EDGE species are threatened by a number of different factors in today’s rapidly changing world. Often these factors interact in a complex and unpredictable way. Research is crucial to find out more about these threats, and provide sound information on which to base conservation programmes.
Follow the links to find out more about threats particularly affecting amphibians.
Human alternation of habitat is the single biggest threat to plant and animal species. Human pressure on global ecosystems is intensifying as global populations rise, settlements expand, and natural resource extraction accelerates. Furthermore, habitat degradation and fragmentation reduces the quality of what remains. It is now estimated that humans have altered between one third and one half of the Earth’s land surface. Factors such as forestry and agriculture have major effects on endangered species populations. Roads, fields and urban areas represent significant barriers to movement, and may also result in unnaturally high population densities for the available food supplies. Of longer-term importance is the probability of inbreeding and loss of genetic variation in small isolated populations. Combined, these factors make populations extremely vulnerable to other threats such as disease and environmental catastrophes.
The damming of rivers and the reduction in the quality of water bodies can be extremely detrimental to the survival of many water-dependent species, such as river dolphins and amphibians. Mining is also a major threat, polluting water and resulting in massive mechanical destruction of many EDGE species and their habitat.
Introduced and invasive species
Humans have spread a great many non-native animals and plants around the world and they have done so at an unprecedented rate in the last century. The establishment and spread of non-native or “exotic” species are a major threat to worldwide biodiversity, and many species have been greatly impacted by introduced species through direct predation, competition and the introduction of diseases. Communities of species develop over a long period of time, and survive in delicately balanced ecosystems. The movement of species between separate ecosystems can cause great upset, especially if an exotic species rapidly reproduces, establishes itself competitively within the new system and becomes “invasive”. The cane toad (Bufo marinus), introduced to Australia in 1935 as a means of pest control, has had a negative effect on native amphibian populations, while the spread of black and brown rats around the globe has led to the extinction of many island species over the past 500 years.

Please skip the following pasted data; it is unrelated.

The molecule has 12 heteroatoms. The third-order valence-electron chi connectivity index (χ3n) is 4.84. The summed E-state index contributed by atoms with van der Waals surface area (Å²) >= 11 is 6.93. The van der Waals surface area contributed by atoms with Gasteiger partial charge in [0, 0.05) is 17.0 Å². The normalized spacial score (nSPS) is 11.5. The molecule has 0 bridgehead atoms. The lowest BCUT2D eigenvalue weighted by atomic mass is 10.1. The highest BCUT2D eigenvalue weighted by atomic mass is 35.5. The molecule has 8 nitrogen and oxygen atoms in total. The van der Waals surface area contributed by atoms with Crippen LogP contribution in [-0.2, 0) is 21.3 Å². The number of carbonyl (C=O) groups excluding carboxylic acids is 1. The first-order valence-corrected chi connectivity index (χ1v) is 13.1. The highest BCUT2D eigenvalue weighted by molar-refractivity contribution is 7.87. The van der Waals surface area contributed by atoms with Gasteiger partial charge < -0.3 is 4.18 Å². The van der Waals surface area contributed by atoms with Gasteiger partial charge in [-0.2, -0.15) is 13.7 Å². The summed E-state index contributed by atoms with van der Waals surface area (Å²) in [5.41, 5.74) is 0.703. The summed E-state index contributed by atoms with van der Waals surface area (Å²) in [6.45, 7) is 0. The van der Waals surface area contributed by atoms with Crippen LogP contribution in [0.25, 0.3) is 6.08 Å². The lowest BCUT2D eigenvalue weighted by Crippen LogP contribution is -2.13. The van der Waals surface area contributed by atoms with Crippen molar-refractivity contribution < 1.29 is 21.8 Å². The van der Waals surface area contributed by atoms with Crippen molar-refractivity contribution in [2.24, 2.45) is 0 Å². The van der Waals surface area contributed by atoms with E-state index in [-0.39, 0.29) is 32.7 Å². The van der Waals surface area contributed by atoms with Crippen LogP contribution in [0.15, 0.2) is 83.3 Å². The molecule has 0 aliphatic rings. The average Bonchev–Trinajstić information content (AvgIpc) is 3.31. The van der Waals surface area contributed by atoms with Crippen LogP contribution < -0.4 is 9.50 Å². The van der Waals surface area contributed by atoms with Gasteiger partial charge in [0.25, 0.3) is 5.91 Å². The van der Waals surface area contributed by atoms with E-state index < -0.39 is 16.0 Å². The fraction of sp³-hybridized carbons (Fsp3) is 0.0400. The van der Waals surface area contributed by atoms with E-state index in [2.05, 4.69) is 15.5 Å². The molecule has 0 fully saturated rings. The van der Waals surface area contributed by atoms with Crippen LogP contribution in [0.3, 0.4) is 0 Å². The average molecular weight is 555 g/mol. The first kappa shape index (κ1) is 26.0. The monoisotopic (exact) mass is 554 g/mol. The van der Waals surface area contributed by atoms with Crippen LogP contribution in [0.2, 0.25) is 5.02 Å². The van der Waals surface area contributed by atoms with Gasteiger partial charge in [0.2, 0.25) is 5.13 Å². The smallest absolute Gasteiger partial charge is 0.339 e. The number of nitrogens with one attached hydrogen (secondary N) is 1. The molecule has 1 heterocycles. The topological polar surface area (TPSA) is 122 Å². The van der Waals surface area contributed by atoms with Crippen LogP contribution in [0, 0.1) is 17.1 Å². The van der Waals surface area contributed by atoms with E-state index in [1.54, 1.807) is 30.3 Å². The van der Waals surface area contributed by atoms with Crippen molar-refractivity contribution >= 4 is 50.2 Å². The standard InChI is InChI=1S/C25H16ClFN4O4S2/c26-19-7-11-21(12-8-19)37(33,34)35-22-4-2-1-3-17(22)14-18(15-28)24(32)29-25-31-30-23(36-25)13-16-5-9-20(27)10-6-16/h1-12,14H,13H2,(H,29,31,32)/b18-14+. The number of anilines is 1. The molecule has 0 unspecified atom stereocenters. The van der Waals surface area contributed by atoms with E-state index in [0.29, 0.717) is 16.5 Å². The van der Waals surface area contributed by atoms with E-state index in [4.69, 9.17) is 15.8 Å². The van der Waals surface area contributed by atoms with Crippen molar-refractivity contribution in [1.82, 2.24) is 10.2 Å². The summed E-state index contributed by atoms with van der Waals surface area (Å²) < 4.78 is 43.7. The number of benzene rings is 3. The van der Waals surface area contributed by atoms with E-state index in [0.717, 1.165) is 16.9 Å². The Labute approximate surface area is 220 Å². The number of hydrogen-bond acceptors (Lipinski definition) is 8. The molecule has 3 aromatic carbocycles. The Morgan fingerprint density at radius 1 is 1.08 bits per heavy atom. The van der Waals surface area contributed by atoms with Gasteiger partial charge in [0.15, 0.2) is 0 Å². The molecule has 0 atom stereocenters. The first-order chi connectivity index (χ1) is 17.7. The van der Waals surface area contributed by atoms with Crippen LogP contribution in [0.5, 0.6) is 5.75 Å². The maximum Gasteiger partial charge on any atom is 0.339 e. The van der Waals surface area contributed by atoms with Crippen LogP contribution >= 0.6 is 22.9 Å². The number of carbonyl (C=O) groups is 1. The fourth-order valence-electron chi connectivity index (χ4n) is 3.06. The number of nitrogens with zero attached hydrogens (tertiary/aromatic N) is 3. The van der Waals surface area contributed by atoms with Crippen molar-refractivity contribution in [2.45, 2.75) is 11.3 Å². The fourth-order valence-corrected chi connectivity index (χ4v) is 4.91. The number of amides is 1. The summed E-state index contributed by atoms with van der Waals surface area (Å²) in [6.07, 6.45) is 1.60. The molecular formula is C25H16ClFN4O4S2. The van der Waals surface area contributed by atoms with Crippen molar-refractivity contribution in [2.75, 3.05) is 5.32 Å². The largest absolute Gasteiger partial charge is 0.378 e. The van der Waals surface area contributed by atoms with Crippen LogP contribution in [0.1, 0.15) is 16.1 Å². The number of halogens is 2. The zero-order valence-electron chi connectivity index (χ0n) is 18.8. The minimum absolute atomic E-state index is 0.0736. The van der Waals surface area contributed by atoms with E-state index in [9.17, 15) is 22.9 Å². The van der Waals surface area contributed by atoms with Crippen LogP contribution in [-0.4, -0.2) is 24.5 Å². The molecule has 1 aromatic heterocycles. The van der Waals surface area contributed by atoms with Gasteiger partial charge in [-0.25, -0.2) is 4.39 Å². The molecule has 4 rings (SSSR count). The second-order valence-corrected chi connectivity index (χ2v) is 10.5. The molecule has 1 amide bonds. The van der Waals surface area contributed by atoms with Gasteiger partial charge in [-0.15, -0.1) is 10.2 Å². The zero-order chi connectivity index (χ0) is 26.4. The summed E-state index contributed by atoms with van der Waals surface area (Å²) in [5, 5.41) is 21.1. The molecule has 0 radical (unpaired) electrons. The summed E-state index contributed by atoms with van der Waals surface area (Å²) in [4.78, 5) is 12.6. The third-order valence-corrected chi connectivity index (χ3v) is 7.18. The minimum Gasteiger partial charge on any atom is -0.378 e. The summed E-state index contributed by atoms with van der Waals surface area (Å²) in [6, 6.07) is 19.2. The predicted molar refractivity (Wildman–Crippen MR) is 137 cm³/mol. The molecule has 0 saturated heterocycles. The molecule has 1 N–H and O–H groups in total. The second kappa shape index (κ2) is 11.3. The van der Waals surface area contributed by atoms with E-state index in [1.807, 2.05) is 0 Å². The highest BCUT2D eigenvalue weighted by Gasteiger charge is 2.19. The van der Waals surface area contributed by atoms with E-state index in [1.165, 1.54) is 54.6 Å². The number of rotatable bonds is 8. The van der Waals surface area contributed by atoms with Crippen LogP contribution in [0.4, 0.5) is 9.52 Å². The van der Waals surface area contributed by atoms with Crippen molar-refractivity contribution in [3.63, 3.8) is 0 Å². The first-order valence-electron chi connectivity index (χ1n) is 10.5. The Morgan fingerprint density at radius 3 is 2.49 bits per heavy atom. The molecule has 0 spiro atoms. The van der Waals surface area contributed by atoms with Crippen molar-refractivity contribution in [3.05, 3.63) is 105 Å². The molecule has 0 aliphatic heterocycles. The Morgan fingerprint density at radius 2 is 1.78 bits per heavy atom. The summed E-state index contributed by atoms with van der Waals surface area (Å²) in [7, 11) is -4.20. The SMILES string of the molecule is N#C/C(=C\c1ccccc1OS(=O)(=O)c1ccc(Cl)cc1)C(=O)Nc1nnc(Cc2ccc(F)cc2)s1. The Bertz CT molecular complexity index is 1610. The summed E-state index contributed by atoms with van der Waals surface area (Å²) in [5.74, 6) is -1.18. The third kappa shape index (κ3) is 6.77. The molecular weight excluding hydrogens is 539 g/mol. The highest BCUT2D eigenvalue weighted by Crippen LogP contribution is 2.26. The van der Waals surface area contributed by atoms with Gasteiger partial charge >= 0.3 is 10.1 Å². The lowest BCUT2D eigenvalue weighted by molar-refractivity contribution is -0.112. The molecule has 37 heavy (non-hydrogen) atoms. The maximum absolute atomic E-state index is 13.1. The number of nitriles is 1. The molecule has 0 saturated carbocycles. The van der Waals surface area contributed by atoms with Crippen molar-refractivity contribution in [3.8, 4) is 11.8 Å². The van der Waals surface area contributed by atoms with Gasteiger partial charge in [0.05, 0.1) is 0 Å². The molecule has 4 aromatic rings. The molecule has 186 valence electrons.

Many animal species are highly attractive or charismatic, and have become popular among collectors in the pet trade. Generally, the rarer the species the higher the demand and, therefore, the rarer the species becomes. Animals caught in the wild are often kept in crowded cages awaiting final shipment to their destination. The ones that do get there alive often only survive for a short time in captivity before being unceremoniously replaced. Furthermore, some species are over hunted for food, or harvested for their various properties, such as skin toxins, which have numerous ceremonial and hunting-related uses, or horns, for use in traditional medicine.
A number of different pollutants negatively impact animal species, particularly those inhabiting aquatic environments. Rivers and streams are frequently polluted by a wide range of agricultural, industrial and other wastes, many of which have not been properly treated. These pollutants can lead to a decrease in oxygen levels in the water, a feature often associated with dense algal blooms. Many species die as a result of suffocation or starvation as their food supplies are rapidly destroyed by the algae. Non-lethal effects of pollutants include, reducing reproductive success, weakening immunity and indirectly reducing food and/or habitat availability.
Global climate change is a huge issue facing life on Earth. The consensus opinion is that human activities have caused stable climatic systems to change unpredictably. Temperatures and rainfall patterns are changing, resulting in global warming and an increased frequency of climatic disasters or “extreme weather”, such as hurricanes and tornados, droughts and floods. All life on earth is likely to be affected, but some groups appear to be more vulnerable that others. Find out more about the effects of climate change and UV radiation on amphibians here.
Disease can be a major threat to all species, particularly if populations have already experienced declines as a result of other factors. Virulent diseases caused by viruses, fungi and bacteria are a particular threat to amphibians, killing thousands, if not millions, of animals each year. Find out more about how disease is emerging as one of the major threats to amphibian species worldwide here.